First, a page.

California is one of a handful of states that requires employers to provide nonexempt workers with a 30-minute uninterrupted meal break if they work at least five hours during a shift. The meal break can only be waived by mutual consent when a shift is less than six hours.
A second 30-minute uninterrupted meal break must also be offered by employers when employees work more than 10 hours per day. Both parties can agree to waive the second lunch period, but only if the worker has not already waived the first meal break. If an employee works shifts of 12 hours or more an employee cannot waive a second meal break.
What obligations must employers meet?
Employers are not required to pay workers for a lunch break, as long as they meet the following legal provisions:
- Workers are relieved of all duties for the 30-minute period
- The employer exercises no control over their activities
- The employer does not discourage or hinder the worker’s right to take a meal break
- Workers must be given a “reasonable” opportunity to take an uninterrupted lunch
Employers that violate any of these provisions must pay workers for their time. Additionally, workers are considered “on-duty” and must be paid when the nature of their job prevents them from receiving the above considerations. There are minor exceptions to this rule for health care workers.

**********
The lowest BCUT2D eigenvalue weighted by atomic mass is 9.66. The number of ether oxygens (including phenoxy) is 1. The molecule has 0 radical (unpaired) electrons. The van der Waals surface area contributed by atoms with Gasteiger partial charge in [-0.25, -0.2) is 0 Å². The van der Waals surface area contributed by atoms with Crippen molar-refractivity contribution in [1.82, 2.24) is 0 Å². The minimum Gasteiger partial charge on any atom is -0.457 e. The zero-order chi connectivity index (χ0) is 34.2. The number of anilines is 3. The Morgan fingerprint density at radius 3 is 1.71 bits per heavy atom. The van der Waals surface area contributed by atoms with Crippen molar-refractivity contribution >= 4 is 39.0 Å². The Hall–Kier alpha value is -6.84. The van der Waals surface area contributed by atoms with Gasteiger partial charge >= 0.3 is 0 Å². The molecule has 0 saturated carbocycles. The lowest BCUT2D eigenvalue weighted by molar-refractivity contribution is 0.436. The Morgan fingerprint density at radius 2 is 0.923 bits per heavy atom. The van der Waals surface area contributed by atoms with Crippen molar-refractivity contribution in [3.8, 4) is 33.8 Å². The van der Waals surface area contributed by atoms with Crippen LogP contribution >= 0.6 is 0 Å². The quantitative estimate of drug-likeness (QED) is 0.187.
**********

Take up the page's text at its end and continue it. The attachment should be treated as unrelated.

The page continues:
Who is covered under the lunch break law?
Nonexempt workers – those who qualify for the minimum wage and overtime pay – are entitled to meal breaks or paid breaks in certain circumstances. While exempt workers do not qualify for paid meal breaks, employers must still offer them a 30-minute uninterrupted unpaid lunch if they work at least five hours.
Unionized workers are not covered in specific industries where collective bargaining agreements outline the terms of lunch breaks. Additionally, meal requirements in the California Labor Code do not apply to workers who are legally classified as independent contractors.
What happens when an employer fails to offer a lunch break?
Failing to offer or allow workers to take a meal break is one of many ways employers violate wage and hour laws. If your employer doesn’t allow you to take a meal break, you are entitled to receive one hour of compensation at your regular rate – which is called meal period premium pay.
Employers must pay the premium rate in addition to the actual time worked for each day that a lunch break is not provided. If they fail or refuse to do so, an experienced wage and hour attorney can help you file a claim against your employer either on an individual, class, or representative basis.